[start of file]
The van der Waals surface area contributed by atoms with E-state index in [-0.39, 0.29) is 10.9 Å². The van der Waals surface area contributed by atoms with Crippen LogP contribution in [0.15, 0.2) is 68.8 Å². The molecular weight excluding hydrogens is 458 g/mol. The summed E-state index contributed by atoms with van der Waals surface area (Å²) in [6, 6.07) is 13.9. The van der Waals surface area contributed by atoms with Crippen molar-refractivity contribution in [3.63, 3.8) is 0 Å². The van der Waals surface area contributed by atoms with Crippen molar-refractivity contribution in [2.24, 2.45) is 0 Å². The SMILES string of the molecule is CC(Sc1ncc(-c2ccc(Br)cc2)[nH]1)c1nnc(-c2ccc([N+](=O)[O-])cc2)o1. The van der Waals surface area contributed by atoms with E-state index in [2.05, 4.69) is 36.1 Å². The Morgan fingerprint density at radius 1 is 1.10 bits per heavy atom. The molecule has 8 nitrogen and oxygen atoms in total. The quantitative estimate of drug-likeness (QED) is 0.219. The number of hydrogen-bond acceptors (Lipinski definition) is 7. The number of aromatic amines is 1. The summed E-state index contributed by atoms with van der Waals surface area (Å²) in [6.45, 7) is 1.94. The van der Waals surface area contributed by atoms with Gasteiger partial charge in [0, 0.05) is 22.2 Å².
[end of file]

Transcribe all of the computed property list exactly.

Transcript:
The van der Waals surface area contributed by atoms with E-state index in [-0.39, 0.29) is 10.9 Å². The van der Waals surface area contributed by atoms with Crippen LogP contribution in [0.15, 0.2) is 68.8 Å². The molecular weight excluding hydrogens is 458 g/mol. The summed E-state index contributed by atoms with van der Waals surface area (Å²) in [6, 6.07) is 13.9. The van der Waals surface area contributed by atoms with Crippen molar-refractivity contribution in [3.63, 3.8) is 0 Å². The van der Waals surface area contributed by atoms with Crippen molar-refractivity contribution in [2.24, 2.45) is 0 Å². The SMILES string of the molecule is CC(Sc1ncc(-c2ccc(Br)cc2)[nH]1)c1nnc(-c2ccc([N+](=O)[O-])cc2)o1. The van der Waals surface area contributed by atoms with E-state index in [2.05, 4.69) is 36.1 Å². The Morgan fingerprint density at radius 1 is 1.10 bits per heavy atom. The molecule has 8 nitrogen and oxygen atoms in total. The quantitative estimate of drug-likeness (QED) is 0.219. The number of hydrogen-bond acceptors (Lipinski definition) is 7. The number of aromatic amines is 1. The summed E-state index contributed by atoms with van der Waals surface area (Å²) in [6.45, 7) is 1.94. The van der Waals surface area contributed by atoms with Gasteiger partial charge in [0, 0.05) is 22.2 Å².